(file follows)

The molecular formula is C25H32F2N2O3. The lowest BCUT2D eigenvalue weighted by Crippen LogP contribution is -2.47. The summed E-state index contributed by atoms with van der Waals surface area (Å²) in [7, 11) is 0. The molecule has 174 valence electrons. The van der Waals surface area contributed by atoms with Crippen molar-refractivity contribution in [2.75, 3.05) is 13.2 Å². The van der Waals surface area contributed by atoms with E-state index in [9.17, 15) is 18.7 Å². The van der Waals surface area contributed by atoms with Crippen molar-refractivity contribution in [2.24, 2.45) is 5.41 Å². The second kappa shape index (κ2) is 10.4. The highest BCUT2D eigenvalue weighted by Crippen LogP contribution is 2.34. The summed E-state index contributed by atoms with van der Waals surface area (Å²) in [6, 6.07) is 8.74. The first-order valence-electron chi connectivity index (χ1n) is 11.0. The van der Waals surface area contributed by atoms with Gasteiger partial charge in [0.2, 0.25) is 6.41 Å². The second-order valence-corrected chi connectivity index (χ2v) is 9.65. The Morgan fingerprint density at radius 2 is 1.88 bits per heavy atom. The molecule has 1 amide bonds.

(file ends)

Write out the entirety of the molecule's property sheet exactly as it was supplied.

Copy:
The molecular formula is C25H32F2N2O3. The lowest BCUT2D eigenvalue weighted by Crippen LogP contribution is -2.47. The summed E-state index contributed by atoms with van der Waals surface area (Å²) in [7, 11) is 0. The molecule has 174 valence electrons. The van der Waals surface area contributed by atoms with Crippen molar-refractivity contribution in [2.75, 3.05) is 13.2 Å². The van der Waals surface area contributed by atoms with E-state index in [9.17, 15) is 18.7 Å². The van der Waals surface area contributed by atoms with Crippen molar-refractivity contribution in [2.24, 2.45) is 5.41 Å². The second kappa shape index (κ2) is 10.4. The highest BCUT2D eigenvalue weighted by Crippen LogP contribution is 2.34. The summed E-state index contributed by atoms with van der Waals surface area (Å²) in [6, 6.07) is 8.74. The first-order valence-electron chi connectivity index (χ1n) is 11.0. The van der Waals surface area contributed by atoms with Gasteiger partial charge in [0.2, 0.25) is 6.41 Å². The second-order valence-corrected chi connectivity index (χ2v) is 9.65. The Morgan fingerprint density at radius 2 is 1.88 bits per heavy atom. The molecule has 1 amide bonds.